Maron BJ, Towbin JA, Thiene G, Antzelevitch C, Corrado D, Arnett D et al (2006) Contemporary definitions and classification of the cardiomyopathies: an American heart association scientific statement from the council on clinical cardiology, heart failure and transplantation committee; quality of care and outcomes research and functional genomics and translational biology interdisciplinary working groups; and council on epidemiology and prevention. Circulation 113:1807–1816CrossRefPubMedGoogle Scholar
  3. 3.
    Kittleson MD, Meurs KM, Munro MJ, Kittleson JA, Liu SK, Pion PD et al (1999) Familial hypertrophic cardiomyopathy in Maine Coon cats: an animal model of human disease. Circulation 99:3172–3180CrossRefPubMedGoogle Scholar
  4. 4.
    Fox PR, Liu SK, Maron BJ (1995) Echocardiographic assessment of spontaneously occurring feline hypertrophic cardiomyopathy. An animal model of human disease. Circulation 92:2645–2651CrossRefPubMedGoogle Scholar
  5. 5.
    Braunwald E (2009) Hypertrophic cardiomyopathy: the early years. J Cardiovasc Transl Res 2:341–348CrossRefPubMedGoogle Scholar
  6. 6.
    Maron BJ, Spirito P, Wesley Y, Arce J (1986) Development and progression of left ventricular hypertrophy in children with hypertrophic cardiomyopathy. N Engl J Med 315:610–614CrossRefPubMedGoogle Scholar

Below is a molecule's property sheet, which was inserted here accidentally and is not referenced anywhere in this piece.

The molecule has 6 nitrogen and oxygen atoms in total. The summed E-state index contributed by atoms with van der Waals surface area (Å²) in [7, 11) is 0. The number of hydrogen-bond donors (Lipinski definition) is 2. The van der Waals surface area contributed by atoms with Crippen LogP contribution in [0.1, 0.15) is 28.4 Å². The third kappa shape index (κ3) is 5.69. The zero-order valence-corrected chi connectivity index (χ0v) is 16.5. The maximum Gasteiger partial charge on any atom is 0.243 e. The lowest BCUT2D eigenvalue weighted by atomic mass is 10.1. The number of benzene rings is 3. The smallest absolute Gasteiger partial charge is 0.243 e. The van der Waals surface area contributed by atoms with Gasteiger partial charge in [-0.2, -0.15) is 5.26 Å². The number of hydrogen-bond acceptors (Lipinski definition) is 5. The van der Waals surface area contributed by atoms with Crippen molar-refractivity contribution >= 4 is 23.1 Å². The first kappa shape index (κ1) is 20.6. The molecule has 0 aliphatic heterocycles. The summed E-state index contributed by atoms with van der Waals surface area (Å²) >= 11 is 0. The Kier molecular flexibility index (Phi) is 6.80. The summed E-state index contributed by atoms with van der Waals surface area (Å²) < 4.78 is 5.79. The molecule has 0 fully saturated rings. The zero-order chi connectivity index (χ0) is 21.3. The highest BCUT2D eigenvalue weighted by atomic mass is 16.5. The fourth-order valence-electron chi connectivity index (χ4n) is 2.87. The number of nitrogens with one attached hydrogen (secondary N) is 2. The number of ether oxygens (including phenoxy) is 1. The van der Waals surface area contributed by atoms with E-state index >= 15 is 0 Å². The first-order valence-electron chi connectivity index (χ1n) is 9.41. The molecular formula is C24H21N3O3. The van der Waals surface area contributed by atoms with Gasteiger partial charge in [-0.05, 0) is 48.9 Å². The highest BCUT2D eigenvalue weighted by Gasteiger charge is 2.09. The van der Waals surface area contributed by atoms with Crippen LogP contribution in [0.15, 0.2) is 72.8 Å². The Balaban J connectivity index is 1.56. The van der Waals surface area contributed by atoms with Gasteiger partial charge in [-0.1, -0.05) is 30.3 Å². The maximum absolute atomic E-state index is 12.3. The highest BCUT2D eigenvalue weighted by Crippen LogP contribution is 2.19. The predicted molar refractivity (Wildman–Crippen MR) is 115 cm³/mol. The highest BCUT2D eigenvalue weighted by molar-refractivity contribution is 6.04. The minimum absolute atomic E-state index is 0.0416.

7. 7.
    Smith S, Dukes-McEwan J (2012) Clinical signs and left atrial size in cats with cardiovascular disease in general practice. J Small Anim Pract 53:27–33CrossRefPubMedGoogle Scholar
  8. 8.
    O’Mahony C, Elliott PM (2014) Prevention of sudden cardiac death in hypertrophic cardiomyopathy. Heart 100:254–260CrossRefPubMedGoogle Scholar
  9. 9.
    Liu SK, Roberts WC, Maron BJ (1993) Comparison of morphologic findings in spontaneously occurring hypertrophic cardiomyopathy in humans, cats and dogs. Am J Cardiol 72:944–951CrossRefPubMedGoogle Scholar
  10. 10.
    Trehiou-Sechi E, Tissier R, Gouni V, Misbach C, Petit AM, Balouka D et al (2012) Comparative echocardiographic and clinical features of hypertrophic cardiomyopathy in 5 breeds of cats: a retrospective analysis of 344 cases (2001–2011). J Vet Intern Med 26:532–541CrossRefPubMedGoogle Scholar
  11. 11.
    Rush JE, Freeman LM, Fenollosa NK, Brown DJ (2002) Population and survival characteristics of cats with hypertrophic cardiomyopathy: 260 cases (1990–1999). J Am Vet Med Assoc 220:202–207CrossRefPubMedGoogle Scholar
  12. 12.